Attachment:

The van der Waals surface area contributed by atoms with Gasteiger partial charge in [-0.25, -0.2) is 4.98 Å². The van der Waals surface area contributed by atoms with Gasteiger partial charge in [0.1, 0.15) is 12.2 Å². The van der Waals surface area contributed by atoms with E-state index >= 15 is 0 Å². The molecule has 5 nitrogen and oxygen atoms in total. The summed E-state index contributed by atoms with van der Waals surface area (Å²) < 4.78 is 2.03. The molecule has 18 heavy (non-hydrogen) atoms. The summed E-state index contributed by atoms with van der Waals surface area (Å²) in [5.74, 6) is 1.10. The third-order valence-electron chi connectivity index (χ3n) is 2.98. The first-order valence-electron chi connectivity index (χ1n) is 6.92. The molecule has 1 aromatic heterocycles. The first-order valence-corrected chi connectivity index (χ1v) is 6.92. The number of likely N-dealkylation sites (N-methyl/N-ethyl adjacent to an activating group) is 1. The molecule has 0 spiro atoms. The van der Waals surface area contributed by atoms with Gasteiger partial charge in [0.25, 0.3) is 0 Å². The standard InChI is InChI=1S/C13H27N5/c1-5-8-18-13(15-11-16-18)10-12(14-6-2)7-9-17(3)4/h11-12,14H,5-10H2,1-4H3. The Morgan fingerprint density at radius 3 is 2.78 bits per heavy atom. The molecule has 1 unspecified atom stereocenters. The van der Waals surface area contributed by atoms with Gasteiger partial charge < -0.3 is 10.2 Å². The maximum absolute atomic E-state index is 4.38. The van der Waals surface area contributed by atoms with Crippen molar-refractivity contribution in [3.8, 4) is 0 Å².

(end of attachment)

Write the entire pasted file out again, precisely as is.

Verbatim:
The van der Waals surface area contributed by atoms with Gasteiger partial charge in [-0.25, -0.2) is 4.98 Å². The van der Waals surface area contributed by atoms with Gasteiger partial charge in [0.1, 0.15) is 12.2 Å². The van der Waals surface area contributed by atoms with E-state index >= 15 is 0 Å². The molecule has 5 nitrogen and oxygen atoms in total. The summed E-state index contributed by atoms with van der Waals surface area (Å²) < 4.78 is 2.03. The molecule has 18 heavy (non-hydrogen) atoms. The summed E-state index contributed by atoms with van der Waals surface area (Å²) in [5.74, 6) is 1.10. The third-order valence-electron chi connectivity index (χ3n) is 2.98. The first-order valence-electron chi connectivity index (χ1n) is 6.92. The molecule has 1 aromatic heterocycles. The first-order valence-corrected chi connectivity index (χ1v) is 6.92. The number of likely N-dealkylation sites (N-methyl/N-ethyl adjacent to an activating group) is 1. The molecule has 0 spiro atoms. The van der Waals surface area contributed by atoms with Gasteiger partial charge in [0.25, 0.3) is 0 Å². The standard InChI is InChI=1S/C13H27N5/c1-5-8-18-13(15-11-16-18)10-12(14-6-2)7-9-17(3)4/h11-12,14H,5-10H2,1-4H3. The Morgan fingerprint density at radius 3 is 2.78 bits per heavy atom. The molecule has 1 unspecified atom stereocenters. The van der Waals surface area contributed by atoms with Gasteiger partial charge < -0.3 is 10.2 Å². The maximum absolute atomic E-state index is 4.38. The van der Waals surface area contributed by atoms with Crippen molar-refractivity contribution in [3.8, 4) is 0 Å².